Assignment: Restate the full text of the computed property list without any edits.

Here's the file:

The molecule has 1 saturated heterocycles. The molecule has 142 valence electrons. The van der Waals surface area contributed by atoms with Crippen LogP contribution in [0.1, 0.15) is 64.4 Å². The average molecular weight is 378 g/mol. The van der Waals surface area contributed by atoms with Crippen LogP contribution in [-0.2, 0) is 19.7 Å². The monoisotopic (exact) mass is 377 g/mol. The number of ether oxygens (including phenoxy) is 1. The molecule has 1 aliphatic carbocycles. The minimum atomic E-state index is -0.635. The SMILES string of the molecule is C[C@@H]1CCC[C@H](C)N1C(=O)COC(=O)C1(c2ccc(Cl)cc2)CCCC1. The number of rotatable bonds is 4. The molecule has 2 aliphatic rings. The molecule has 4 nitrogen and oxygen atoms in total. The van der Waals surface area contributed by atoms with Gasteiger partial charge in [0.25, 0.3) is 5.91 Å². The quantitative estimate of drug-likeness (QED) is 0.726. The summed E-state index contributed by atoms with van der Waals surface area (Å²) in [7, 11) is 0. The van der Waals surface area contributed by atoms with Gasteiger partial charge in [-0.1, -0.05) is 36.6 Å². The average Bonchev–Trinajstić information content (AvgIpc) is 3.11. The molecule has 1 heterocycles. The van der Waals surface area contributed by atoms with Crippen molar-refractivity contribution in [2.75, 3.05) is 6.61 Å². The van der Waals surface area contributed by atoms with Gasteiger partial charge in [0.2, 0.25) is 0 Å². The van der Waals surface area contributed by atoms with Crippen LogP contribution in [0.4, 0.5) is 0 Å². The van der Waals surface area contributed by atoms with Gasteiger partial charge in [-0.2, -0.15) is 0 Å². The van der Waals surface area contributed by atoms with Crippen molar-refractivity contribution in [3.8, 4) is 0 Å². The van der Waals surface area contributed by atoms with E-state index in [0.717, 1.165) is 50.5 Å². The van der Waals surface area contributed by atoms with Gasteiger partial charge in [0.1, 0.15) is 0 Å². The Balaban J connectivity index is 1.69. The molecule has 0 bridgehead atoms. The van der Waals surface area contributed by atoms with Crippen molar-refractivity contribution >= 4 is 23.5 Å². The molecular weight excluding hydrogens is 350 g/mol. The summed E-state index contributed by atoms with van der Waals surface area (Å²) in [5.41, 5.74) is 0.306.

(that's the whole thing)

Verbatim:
The molecule has 1 saturated heterocycles. The molecule has 142 valence electrons. The van der Waals surface area contributed by atoms with Crippen LogP contribution in [0.1, 0.15) is 64.4 Å². The average molecular weight is 378 g/mol. The van der Waals surface area contributed by atoms with Crippen LogP contribution in [-0.2, 0) is 19.7 Å². The monoisotopic (exact) mass is 377 g/mol. The number of ether oxygens (including phenoxy) is 1. The molecule has 1 aliphatic carbocycles. The minimum atomic E-state index is -0.635. The SMILES string of the molecule is C[C@@H]1CCC[C@H](C)N1C(=O)COC(=O)C1(c2ccc(Cl)cc2)CCCC1. The number of rotatable bonds is 4. The molecule has 2 aliphatic rings. The molecule has 4 nitrogen and oxygen atoms in total. The van der Waals surface area contributed by atoms with Gasteiger partial charge in [0.25, 0.3) is 5.91 Å². The quantitative estimate of drug-likeness (QED) is 0.726. The summed E-state index contributed by atoms with van der Waals surface area (Å²) in [7, 11) is 0. The van der Waals surface area contributed by atoms with Gasteiger partial charge in [-0.1, -0.05) is 36.6 Å². The average Bonchev–Trinajstić information content (AvgIpc) is 3.11. The molecule has 1 heterocycles. The van der Waals surface area contributed by atoms with Crippen molar-refractivity contribution in [2.75, 3.05) is 6.61 Å². The van der Waals surface area contributed by atoms with Gasteiger partial charge in [0.2, 0.25) is 0 Å². The van der Waals surface area contributed by atoms with Crippen LogP contribution in [0.4, 0.5) is 0 Å². The van der Waals surface area contributed by atoms with Gasteiger partial charge in [-0.2, -0.15) is 0 Å². The van der Waals surface area contributed by atoms with Crippen molar-refractivity contribution in [3.8, 4) is 0 Å². The van der Waals surface area contributed by atoms with E-state index in [0.717, 1.165) is 50.5 Å². The van der Waals surface area contributed by atoms with Gasteiger partial charge in [0.1, 0.15) is 0 Å². The Balaban J connectivity index is 1.69. The molecule has 0 bridgehead atoms. The van der Waals surface area contributed by atoms with Crippen molar-refractivity contribution >= 4 is 23.5 Å². The molecular weight excluding hydrogens is 350 g/mol. The summed E-state index contributed by atoms with van der Waals surface area (Å²) in [5.41, 5.74) is 0.306.